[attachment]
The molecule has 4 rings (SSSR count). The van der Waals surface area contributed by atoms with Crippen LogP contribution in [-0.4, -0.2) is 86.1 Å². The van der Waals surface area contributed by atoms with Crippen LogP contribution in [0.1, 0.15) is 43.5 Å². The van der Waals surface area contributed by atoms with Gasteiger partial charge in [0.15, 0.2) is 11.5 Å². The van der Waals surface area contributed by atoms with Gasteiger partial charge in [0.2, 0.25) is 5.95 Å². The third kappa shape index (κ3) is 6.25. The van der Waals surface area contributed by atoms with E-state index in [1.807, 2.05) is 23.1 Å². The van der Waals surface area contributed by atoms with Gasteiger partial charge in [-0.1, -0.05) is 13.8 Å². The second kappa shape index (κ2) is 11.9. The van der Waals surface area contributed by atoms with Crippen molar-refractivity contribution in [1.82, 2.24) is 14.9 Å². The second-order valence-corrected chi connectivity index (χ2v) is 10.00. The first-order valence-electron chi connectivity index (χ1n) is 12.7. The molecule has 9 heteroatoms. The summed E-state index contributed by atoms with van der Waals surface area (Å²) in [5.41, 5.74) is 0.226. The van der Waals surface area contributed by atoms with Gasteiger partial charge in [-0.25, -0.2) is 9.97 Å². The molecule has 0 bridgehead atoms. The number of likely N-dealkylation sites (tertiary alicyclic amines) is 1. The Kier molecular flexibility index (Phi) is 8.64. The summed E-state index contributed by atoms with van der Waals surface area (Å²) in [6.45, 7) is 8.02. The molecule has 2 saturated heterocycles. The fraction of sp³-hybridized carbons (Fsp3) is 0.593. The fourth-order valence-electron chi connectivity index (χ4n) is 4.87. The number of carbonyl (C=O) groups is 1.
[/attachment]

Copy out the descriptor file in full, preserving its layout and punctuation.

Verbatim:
The molecule has 4 rings (SSSR count). The van der Waals surface area contributed by atoms with Crippen LogP contribution in [-0.4, -0.2) is 86.1 Å². The van der Waals surface area contributed by atoms with Crippen LogP contribution in [0.1, 0.15) is 43.5 Å². The van der Waals surface area contributed by atoms with Gasteiger partial charge in [0.15, 0.2) is 11.5 Å². The van der Waals surface area contributed by atoms with Gasteiger partial charge in [0.2, 0.25) is 5.95 Å². The third kappa shape index (κ3) is 6.25. The van der Waals surface area contributed by atoms with E-state index in [1.807, 2.05) is 23.1 Å². The van der Waals surface area contributed by atoms with Gasteiger partial charge in [-0.1, -0.05) is 13.8 Å². The second kappa shape index (κ2) is 11.9. The van der Waals surface area contributed by atoms with Crippen molar-refractivity contribution in [1.82, 2.24) is 14.9 Å². The second-order valence-corrected chi connectivity index (χ2v) is 10.00. The first-order valence-electron chi connectivity index (χ1n) is 12.7. The molecule has 9 heteroatoms. The summed E-state index contributed by atoms with van der Waals surface area (Å²) in [5.41, 5.74) is 0.226. The van der Waals surface area contributed by atoms with Gasteiger partial charge in [-0.25, -0.2) is 9.97 Å². The molecule has 0 bridgehead atoms. The number of likely N-dealkylation sites (tertiary alicyclic amines) is 1. The Kier molecular flexibility index (Phi) is 8.64. The summed E-state index contributed by atoms with van der Waals surface area (Å²) in [6.45, 7) is 8.02. The molecule has 2 saturated heterocycles. The fraction of sp³-hybridized carbons (Fsp3) is 0.593. The fourth-order valence-electron chi connectivity index (χ4n) is 4.87. The number of carbonyl (C=O) groups is 1.